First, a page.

To grow or not to grow…

by Yule Heibel on April 11, 2007

Or: once there was a little hamlet…

There’s an interesting conversation that Gordon Price is chronicling on his blog Price Tags. The entry in question is called The Growth Debate: Kelowna Version. I thought of posting a comment there, but since I’m a new/ recent reader of Price’s blog (and since I don’t really want to engage directly with the gentleman he’s having his conversation with, particularly since I can’t remember ever having been in Kelowna), I’ll just recommend that you read Price’s entry. And I’ll post my response here, on my blog.

Price has reproduced an email debate he had with someone named Rick, as you will have seen if you surfed over to read his post. With regard to Rick’s points: they sound very familiar to the concerns raised by anti-development people in Victoria. For example, I live in Rockland, a downtown-bordering in-city neighbourhood in Victoria. This area used to be comprised of SFHs of a “stately” nature, but its big old houses are today largely converted into apartments. We have very few families with young children in this area, yet one woman who ran for the neighbourhood association board (and was elected) wrote this anti-development battlecry in her online campaign bio: “Victoria has room to spread in outlying communities. We must resist the greed of entrepreneurs who see a way of making a killing by putting four families where previously there had been one.” (She was elected, by the way, although she stepped down after a brief stint due to other obligations. Also, by the way, there is practically NO development going on in Rockland, which doesn’t appear to deter panic mongering, however, as you can deduce from the above quote.)

She blamed recent “greedy” entrepreneurs (also called developers) for trends that started decades ago and had little to do with development and far more with recession (there weren’t enough well-off people to keep those old houses occupied at single-family rates — hence they were converted to suites: densification in fact kept these houses from decaying or being demolished outright, and therefore densification was responsible for maintaining Rockland’s “heritage” housing stock). Our dearth of families with children in this neighbourhood isn’t recent: Rockland hasn’t been known for harbouring children for decades.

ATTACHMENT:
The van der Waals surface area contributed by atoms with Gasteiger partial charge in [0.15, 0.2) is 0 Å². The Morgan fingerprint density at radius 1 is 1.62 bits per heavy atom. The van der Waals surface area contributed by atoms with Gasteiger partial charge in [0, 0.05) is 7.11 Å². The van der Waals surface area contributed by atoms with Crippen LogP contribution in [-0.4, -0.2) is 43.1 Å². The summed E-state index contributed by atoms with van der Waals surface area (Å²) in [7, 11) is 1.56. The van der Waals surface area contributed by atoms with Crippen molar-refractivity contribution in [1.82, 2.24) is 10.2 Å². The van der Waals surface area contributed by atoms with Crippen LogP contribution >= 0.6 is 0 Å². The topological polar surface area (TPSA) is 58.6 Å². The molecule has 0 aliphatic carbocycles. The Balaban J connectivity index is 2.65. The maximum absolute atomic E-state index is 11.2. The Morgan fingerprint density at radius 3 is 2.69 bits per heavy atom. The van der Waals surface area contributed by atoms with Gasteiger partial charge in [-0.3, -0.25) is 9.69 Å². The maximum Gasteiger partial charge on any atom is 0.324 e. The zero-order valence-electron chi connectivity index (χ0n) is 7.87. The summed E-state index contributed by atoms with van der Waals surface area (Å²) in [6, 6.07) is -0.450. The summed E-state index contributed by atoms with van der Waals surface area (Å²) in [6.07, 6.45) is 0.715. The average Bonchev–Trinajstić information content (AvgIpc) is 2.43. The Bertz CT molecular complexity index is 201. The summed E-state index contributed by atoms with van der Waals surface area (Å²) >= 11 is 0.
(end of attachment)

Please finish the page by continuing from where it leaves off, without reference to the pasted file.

This committee member is one of many who advocate literally pulling up the drawbridge, telling people who want to move into in-city neighbourhoods that they should go and sprawl into the suburbs. Our nearly moribund downtown, which had fewer residents in 2000 than in 1975, is finally experiencing highrise condo development (bringing residents and life to the core), and most of these buildings are going up on what used to be surface parking lots. But the anti-growth (yet pro-sprawl) crowd deride it as “developer-greed-driven.”

Growth means change, which is resisted. Growth is equated to degradation and illness (it’s “cancerous”), not least because it represents an allegedly out of control change. In response, people invent two scenarios meant to serve as “explanations”: one, “out of control” change symbolizes our species’ inherent self-destructiveness (and the solution is to turn back the clocks, live in the woods, hew the wood, draw the water, renounce the technology); OR change isn’t really “out of control,” because in reality it’s controlled and directed by “greedy developers” whose decadent, deracinated ways are designed to destroy the “authentic” dweller on the land.

These are fairytales for children — sometimes (as the 1930s attest) very very bad children who cause political and social disasters. They won’t help us to differentiate good and bad development, and they’ll do nothing to stop the reality of growth (and change).

{ 1 comment }

Roger May 23, 2007 at 12:24 am

I’ve been reading the Price Tags article and it’s really interesting, thanks for your comments and input about growing and not growing

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